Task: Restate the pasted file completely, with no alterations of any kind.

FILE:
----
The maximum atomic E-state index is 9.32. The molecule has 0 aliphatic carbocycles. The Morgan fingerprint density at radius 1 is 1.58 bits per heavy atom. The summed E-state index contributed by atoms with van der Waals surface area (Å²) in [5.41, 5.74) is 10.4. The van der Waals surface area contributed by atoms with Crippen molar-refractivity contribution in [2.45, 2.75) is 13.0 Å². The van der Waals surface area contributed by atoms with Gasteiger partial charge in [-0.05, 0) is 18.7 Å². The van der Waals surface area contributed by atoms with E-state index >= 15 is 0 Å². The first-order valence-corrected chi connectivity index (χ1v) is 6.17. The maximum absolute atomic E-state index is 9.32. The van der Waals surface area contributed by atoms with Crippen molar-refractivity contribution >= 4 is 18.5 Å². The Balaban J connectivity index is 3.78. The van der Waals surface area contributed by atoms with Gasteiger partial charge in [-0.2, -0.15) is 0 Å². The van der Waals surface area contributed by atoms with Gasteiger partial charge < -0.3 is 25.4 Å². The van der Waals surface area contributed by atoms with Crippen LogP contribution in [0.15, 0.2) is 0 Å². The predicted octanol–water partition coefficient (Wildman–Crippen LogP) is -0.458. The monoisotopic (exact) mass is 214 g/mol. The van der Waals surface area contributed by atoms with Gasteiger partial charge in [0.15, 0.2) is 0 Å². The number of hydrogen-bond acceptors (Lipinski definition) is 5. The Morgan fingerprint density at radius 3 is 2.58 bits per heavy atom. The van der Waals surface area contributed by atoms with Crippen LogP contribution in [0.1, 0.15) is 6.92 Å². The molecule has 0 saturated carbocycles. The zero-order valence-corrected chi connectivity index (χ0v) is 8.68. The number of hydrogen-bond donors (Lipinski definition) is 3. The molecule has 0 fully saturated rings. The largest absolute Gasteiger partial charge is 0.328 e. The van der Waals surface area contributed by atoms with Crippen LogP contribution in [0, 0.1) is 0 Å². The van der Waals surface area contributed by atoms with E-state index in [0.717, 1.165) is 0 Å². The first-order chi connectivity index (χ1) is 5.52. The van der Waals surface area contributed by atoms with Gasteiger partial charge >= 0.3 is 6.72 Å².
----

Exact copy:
The maximum atomic E-state index is 9.32. The molecule has 0 aliphatic carbocycles. The Morgan fingerprint density at radius 1 is 1.58 bits per heavy atom. The summed E-state index contributed by atoms with van der Waals surface area (Å²) in [5.41, 5.74) is 10.4. The van der Waals surface area contributed by atoms with Crippen molar-refractivity contribution in [2.45, 2.75) is 13.0 Å². The van der Waals surface area contributed by atoms with Gasteiger partial charge in [-0.05, 0) is 18.7 Å². The van der Waals surface area contributed by atoms with E-state index >= 15 is 0 Å². The first-order valence-corrected chi connectivity index (χ1v) is 6.17. The maximum absolute atomic E-state index is 9.32. The van der Waals surface area contributed by atoms with Crippen molar-refractivity contribution >= 4 is 18.5 Å². The Balaban J connectivity index is 3.78. The van der Waals surface area contributed by atoms with Gasteiger partial charge in [-0.2, -0.15) is 0 Å². The van der Waals surface area contributed by atoms with Gasteiger partial charge < -0.3 is 25.4 Å². The van der Waals surface area contributed by atoms with Crippen LogP contribution in [0.15, 0.2) is 0 Å². The predicted octanol–water partition coefficient (Wildman–Crippen LogP) is -0.458. The monoisotopic (exact) mass is 214 g/mol. The van der Waals surface area contributed by atoms with Gasteiger partial charge in [0.15, 0.2) is 0 Å². The number of hydrogen-bond acceptors (Lipinski definition) is 5. The Morgan fingerprint density at radius 3 is 2.58 bits per heavy atom. The van der Waals surface area contributed by atoms with Crippen LogP contribution in [0.1, 0.15) is 6.92 Å². The molecule has 0 saturated carbocycles. The zero-order valence-corrected chi connectivity index (χ0v) is 8.68. The number of hydrogen-bond donors (Lipinski definition) is 3. The molecule has 0 fully saturated rings. The largest absolute Gasteiger partial charge is 0.328 e. The van der Waals surface area contributed by atoms with Crippen LogP contribution in [0, 0.1) is 0 Å². The van der Waals surface area contributed by atoms with E-state index in [0.717, 1.165) is 0 Å². The first-order chi connectivity index (χ1) is 5.52. The van der Waals surface area contributed by atoms with Gasteiger partial charge >= 0.3 is 6.72 Å².